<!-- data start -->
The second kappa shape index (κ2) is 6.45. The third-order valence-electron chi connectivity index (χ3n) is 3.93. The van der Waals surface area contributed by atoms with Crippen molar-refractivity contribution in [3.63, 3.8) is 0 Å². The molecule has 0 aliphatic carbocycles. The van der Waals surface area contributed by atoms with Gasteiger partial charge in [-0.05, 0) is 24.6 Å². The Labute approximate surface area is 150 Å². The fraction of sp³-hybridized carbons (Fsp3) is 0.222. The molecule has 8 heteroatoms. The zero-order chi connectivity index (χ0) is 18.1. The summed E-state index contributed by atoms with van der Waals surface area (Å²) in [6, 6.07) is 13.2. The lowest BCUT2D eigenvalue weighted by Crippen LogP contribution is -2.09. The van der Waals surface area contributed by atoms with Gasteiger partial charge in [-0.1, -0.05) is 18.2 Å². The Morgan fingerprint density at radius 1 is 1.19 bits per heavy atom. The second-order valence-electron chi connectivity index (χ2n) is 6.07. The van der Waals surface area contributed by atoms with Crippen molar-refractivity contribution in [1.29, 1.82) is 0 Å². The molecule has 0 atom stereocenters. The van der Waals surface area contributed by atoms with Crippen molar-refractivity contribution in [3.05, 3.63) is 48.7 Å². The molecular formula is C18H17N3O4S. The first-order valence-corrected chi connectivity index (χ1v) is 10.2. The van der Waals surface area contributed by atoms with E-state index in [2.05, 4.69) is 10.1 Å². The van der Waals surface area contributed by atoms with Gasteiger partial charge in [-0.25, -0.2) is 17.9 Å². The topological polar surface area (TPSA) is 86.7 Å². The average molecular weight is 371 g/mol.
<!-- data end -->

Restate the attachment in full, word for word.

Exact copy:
The second kappa shape index (κ2) is 6.45. The third-order valence-electron chi connectivity index (χ3n) is 3.93. The van der Waals surface area contributed by atoms with Crippen molar-refractivity contribution in [3.63, 3.8) is 0 Å². The molecule has 0 aliphatic carbocycles. The van der Waals surface area contributed by atoms with Gasteiger partial charge in [-0.05, 0) is 24.6 Å². The Labute approximate surface area is 150 Å². The fraction of sp³-hybridized carbons (Fsp3) is 0.222. The molecule has 8 heteroatoms. The zero-order chi connectivity index (χ0) is 18.1. The summed E-state index contributed by atoms with van der Waals surface area (Å²) in [6, 6.07) is 13.2. The lowest BCUT2D eigenvalue weighted by Crippen LogP contribution is -2.09. The van der Waals surface area contributed by atoms with Gasteiger partial charge in [-0.1, -0.05) is 18.2 Å². The Morgan fingerprint density at radius 1 is 1.19 bits per heavy atom. The second-order valence-electron chi connectivity index (χ2n) is 6.07. The van der Waals surface area contributed by atoms with Crippen molar-refractivity contribution in [1.29, 1.82) is 0 Å². The molecule has 0 atom stereocenters. The van der Waals surface area contributed by atoms with Crippen molar-refractivity contribution in [3.05, 3.63) is 48.7 Å². The molecular formula is C18H17N3O4S. The first-order valence-corrected chi connectivity index (χ1v) is 10.2. The van der Waals surface area contributed by atoms with E-state index in [2.05, 4.69) is 10.1 Å². The van der Waals surface area contributed by atoms with Gasteiger partial charge in [-0.25, -0.2) is 17.9 Å². The topological polar surface area (TPSA) is 86.7 Å². The average molecular weight is 371 g/mol.